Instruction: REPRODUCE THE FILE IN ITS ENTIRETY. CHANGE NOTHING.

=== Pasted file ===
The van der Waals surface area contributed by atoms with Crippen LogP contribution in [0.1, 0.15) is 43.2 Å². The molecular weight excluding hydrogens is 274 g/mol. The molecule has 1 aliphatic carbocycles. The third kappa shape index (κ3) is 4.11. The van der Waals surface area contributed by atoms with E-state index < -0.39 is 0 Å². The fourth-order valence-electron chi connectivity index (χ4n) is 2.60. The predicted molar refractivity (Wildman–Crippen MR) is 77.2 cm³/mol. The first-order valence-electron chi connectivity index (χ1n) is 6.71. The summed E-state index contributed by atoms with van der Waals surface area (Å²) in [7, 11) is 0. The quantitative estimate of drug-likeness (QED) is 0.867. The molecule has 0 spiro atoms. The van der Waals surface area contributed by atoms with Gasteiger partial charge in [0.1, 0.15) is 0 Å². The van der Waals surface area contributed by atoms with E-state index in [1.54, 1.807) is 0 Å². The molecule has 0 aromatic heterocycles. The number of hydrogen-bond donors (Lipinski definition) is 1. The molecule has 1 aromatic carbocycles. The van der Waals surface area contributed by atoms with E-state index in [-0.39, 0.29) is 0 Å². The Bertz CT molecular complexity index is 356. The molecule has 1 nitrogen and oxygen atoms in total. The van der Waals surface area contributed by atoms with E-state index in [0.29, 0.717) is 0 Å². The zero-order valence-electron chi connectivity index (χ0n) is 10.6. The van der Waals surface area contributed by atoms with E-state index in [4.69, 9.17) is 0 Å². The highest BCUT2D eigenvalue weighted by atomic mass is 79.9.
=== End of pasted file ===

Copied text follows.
The van der Waals surface area contributed by atoms with Crippen LogP contribution in [0.1, 0.15) is 43.2 Å². The molecular weight excluding hydrogens is 274 g/mol. The molecule has 1 aliphatic carbocycles. The third kappa shape index (κ3) is 4.11. The van der Waals surface area contributed by atoms with E-state index < -0.39 is 0 Å². The fourth-order valence-electron chi connectivity index (χ4n) is 2.60. The predicted molar refractivity (Wildman–Crippen MR) is 77.2 cm³/mol. The first-order valence-electron chi connectivity index (χ1n) is 6.71. The summed E-state index contributed by atoms with van der Waals surface area (Å²) in [7, 11) is 0. The quantitative estimate of drug-likeness (QED) is 0.867. The molecule has 0 spiro atoms. The van der Waals surface area contributed by atoms with Gasteiger partial charge in [0.1, 0.15) is 0 Å². The van der Waals surface area contributed by atoms with E-state index in [1.54, 1.807) is 0 Å². The molecule has 0 aromatic heterocycles. The number of hydrogen-bond donors (Lipinski definition) is 1. The molecule has 1 aromatic carbocycles. The van der Waals surface area contributed by atoms with E-state index in [-0.39, 0.29) is 0 Å². The Bertz CT molecular complexity index is 356. The molecule has 1 nitrogen and oxygen atoms in total. The van der Waals surface area contributed by atoms with E-state index in [0.29, 0.717) is 0 Å². The zero-order valence-electron chi connectivity index (χ0n) is 10.6. The van der Waals surface area contributed by atoms with E-state index in [4.69, 9.17) is 0 Å². The highest BCUT2D eigenvalue weighted by atomic mass is 79.9.